Last week I sat in a meeting where the word “slave(s)” was said at least 20 times.
No, I wasn’t involved in a discussion on slavery or history, as someone asked when I tweeted about it. I was in the office of a tech startup. [I’m contracting in my old career until my new one takes off.]
Each time “slave” escaped someones’ lips, I cringed internally, trying hard not to externally display my discomfort. However, with each “slave” uttered, I sank deeper in my chair as my tension found other ways to release itself: a bouncing foot, a tapping finger, deep, quiet sighs, shifting positions in my chair. With every vocal release of “slave” it was as though someone tossed the sharp-edged word directly at me. A lashing by lexicon.
I was the only black face in the room. Of course I was, this is tech in San Francisco.
In technology, “master/slave” terminology describes the relationship between entities. In the case of this meeting, the discussion centered around databases.
I’m familiar with the terms from reading about them during my undergrad studies, though they never made the cut for class usage, thank goodness.
I’d also heard the terms during orientation months ago. Mercifully, they were only vocalized twice on that occasion. Afterward, thrown by the incongruity of this word usage in 2015, I turned to Google to research if it’s a topic that’s been addressed before.
While I didn’t find much, there is one notable case. In 2003, Los Angeles County requested the naming convention not be used in county operations, despite much opposition to the change. They took action after a county employee filed a discrimination lawsuit upon coming across the phrase at work.
Unsurprisingly, those online who criticized the change – with the majority who weighed in being non-black people – responded with over-intellectualized arguments about the origin of the terms, their multiple meanings, complaints about an overly PC culture, and other irrelevancies.
As a black American who descends from enslaved people, in a country where the legacy of slavery STILL has its tentacles ensnared in so many institutions and systems, not to mention daily life, it disturbed me.
Do I think that the folks in the room used the words to hurt me directly? No.
Do I think they are evil racists? No.
What I do think though, is that usage of the terminology is insensitive because it ignores the negative affects such words have on some employees, regardless of how small they are in number.
I don’t really care about the history of the words, anymore than I care about the history of the words “ghetto” or “thug.” I do not care about the usage of the phrase in other countries or in peoples’ bedrooms. I care about how the words are used here, where stolen human beings were treated like chattel, with fewer rights than a dog, for hundreds of years. I care about the fact that no one’s work experience should involve them feeling assaulted by the free usage of outdated terminology.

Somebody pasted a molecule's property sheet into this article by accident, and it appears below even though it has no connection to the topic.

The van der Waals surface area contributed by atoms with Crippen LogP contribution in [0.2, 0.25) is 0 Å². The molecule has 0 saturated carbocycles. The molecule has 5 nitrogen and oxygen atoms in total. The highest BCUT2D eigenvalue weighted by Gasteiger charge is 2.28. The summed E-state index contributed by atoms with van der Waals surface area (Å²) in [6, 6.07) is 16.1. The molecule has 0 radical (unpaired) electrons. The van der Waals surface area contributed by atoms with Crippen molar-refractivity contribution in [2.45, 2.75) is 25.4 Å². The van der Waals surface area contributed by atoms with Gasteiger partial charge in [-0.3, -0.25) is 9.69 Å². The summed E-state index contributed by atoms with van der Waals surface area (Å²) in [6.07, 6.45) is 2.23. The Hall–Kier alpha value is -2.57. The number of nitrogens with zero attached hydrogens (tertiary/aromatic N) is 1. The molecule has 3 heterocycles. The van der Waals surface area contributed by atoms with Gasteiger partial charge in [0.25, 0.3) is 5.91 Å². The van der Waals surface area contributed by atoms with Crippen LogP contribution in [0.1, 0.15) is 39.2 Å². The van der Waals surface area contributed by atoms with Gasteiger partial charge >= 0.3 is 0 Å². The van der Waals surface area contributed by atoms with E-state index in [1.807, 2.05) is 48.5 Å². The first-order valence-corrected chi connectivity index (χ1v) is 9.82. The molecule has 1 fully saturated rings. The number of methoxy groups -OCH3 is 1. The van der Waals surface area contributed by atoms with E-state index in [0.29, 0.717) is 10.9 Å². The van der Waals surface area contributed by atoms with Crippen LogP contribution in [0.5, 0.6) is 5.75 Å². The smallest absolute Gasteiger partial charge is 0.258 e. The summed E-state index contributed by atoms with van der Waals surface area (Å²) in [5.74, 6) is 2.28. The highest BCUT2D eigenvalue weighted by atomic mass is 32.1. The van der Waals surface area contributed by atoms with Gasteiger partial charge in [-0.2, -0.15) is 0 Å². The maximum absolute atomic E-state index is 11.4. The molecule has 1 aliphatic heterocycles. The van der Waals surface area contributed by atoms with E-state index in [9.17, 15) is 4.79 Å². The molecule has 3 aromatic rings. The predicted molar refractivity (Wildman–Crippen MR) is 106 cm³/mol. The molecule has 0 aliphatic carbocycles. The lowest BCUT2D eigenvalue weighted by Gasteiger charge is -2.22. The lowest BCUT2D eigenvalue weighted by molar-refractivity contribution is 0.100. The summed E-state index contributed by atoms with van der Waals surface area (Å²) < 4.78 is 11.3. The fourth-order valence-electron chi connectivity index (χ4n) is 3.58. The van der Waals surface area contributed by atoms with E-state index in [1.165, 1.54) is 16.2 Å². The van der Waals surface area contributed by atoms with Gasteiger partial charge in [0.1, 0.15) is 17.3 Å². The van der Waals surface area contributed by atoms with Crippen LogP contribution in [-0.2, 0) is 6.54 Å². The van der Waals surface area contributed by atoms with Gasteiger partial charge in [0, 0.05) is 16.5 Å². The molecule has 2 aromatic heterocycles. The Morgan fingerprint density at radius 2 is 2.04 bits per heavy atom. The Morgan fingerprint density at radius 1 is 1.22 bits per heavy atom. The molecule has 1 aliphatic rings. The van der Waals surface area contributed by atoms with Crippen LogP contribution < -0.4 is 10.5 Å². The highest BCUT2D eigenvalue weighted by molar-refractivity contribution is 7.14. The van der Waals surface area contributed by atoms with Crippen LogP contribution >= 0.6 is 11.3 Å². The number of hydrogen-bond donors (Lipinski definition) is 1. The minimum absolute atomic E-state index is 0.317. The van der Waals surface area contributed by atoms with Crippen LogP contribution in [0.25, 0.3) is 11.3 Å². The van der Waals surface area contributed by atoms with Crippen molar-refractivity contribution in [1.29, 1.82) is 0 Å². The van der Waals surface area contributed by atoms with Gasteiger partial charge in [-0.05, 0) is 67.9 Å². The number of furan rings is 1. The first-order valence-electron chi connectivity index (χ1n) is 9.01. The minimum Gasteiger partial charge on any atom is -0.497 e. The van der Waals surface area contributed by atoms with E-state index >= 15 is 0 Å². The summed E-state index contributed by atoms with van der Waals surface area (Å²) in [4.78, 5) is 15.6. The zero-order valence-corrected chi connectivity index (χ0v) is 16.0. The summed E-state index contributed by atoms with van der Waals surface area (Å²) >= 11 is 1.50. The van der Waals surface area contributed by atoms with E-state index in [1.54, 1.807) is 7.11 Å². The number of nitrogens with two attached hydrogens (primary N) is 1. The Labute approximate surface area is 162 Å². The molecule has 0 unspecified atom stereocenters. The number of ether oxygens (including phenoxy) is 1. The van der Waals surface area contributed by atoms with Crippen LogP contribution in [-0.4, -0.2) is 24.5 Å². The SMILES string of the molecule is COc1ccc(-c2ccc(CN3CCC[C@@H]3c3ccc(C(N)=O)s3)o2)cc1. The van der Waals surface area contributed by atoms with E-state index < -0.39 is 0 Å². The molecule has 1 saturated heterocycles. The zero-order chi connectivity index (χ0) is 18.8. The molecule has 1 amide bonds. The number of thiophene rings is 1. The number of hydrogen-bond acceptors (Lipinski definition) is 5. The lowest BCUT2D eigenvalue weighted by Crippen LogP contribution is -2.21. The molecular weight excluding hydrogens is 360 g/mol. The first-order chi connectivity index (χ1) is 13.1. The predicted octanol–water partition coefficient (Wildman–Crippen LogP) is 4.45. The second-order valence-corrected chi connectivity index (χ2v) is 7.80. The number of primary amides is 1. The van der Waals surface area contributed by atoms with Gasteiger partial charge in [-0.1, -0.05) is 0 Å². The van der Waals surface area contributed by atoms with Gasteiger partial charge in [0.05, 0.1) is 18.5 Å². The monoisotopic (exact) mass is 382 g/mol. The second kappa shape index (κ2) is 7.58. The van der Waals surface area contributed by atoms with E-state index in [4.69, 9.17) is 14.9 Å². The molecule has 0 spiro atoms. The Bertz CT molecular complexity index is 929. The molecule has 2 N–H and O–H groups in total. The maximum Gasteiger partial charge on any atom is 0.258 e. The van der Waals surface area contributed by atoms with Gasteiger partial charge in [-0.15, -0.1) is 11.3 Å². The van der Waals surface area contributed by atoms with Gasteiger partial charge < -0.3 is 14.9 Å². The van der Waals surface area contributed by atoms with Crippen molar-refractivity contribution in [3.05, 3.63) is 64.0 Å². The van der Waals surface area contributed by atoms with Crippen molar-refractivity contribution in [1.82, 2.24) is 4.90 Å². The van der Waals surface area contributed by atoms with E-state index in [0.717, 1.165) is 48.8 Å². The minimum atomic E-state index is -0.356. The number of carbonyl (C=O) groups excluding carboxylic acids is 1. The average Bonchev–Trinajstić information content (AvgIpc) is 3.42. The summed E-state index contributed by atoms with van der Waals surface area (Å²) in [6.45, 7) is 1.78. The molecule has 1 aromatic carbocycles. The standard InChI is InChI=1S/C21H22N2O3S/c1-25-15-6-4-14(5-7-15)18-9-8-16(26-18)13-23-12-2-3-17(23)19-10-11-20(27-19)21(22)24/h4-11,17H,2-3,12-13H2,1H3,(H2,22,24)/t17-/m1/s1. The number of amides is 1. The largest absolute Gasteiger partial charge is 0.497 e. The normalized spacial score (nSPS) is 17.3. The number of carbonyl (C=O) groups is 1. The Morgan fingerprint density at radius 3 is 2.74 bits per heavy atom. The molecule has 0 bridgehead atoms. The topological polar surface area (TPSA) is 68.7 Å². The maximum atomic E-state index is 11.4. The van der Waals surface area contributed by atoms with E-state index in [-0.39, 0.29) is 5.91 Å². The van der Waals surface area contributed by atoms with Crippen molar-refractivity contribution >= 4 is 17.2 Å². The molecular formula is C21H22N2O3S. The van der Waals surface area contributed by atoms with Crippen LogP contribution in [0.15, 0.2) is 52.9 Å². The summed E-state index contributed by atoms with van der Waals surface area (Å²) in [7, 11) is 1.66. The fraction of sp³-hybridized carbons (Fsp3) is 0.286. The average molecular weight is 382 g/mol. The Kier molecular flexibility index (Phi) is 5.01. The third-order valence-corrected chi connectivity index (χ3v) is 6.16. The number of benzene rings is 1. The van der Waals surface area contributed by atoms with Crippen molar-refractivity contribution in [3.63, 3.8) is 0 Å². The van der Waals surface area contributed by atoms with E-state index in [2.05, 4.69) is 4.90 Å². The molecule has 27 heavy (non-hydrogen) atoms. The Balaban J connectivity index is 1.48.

Words evolve in meaning and association. It’s disingenuous to pretend otherwise. We can talk circles around the topic, but I will never again sit through this crap.
I wish I’d left the conference room. I think I was rendered immovable by the shock of the situation. My mind reeled with options. I’d considered walking out as I uncomfortably anticipated the next utterance of “slave.” I didn’t want to seem unprofessional, especially if I left mid-meeting without explanation. I didn’t want to draw attention to myself. I didn’t want to make a scene.
Ultimately, I endured the meeting and bolted out of the room the instant it concluded.
I am somewhat ashamed by my response. I promised myself I’d no longer refrain from addressing difficult subjects just because it might make other people uncomfortable. I WAS EXTREMELY UNCOMFORTABLE. The longer I sat in the meeting, the more I heated up, stewing over the fact that if the racial makeup in the room were different, this wouldn’t be an issue. But, I was alone and no one else appeared bothered.
I don’t expect the use of this terminology to change – at least not anytime soon. Tech is ruled largely by white men and as the thinking goes in this country when we gauge offensiveness, if it doesn’t bother them, why should it bother anyone else, right? If they don’t see a problem, it doesn’t exist.
The tech world is known for a serious lack of diversity. Words matter and continuing old practices like usage of “master/slave” terminology doesn’t help people like me feel included, nor valued.
If the tech industry really wants to attract and retain more black talent (as well as Latino/a, Native American and female), issues like this require addressing. People whose experiences differ from the majority shouldn’t be dismissed as “too sensitive.” Diversity isn’t solely about increasing the number of employees from underrepresented groups, it also involves adapting and evolving customs and practices to foster a culture of inclusion rather than marginalization.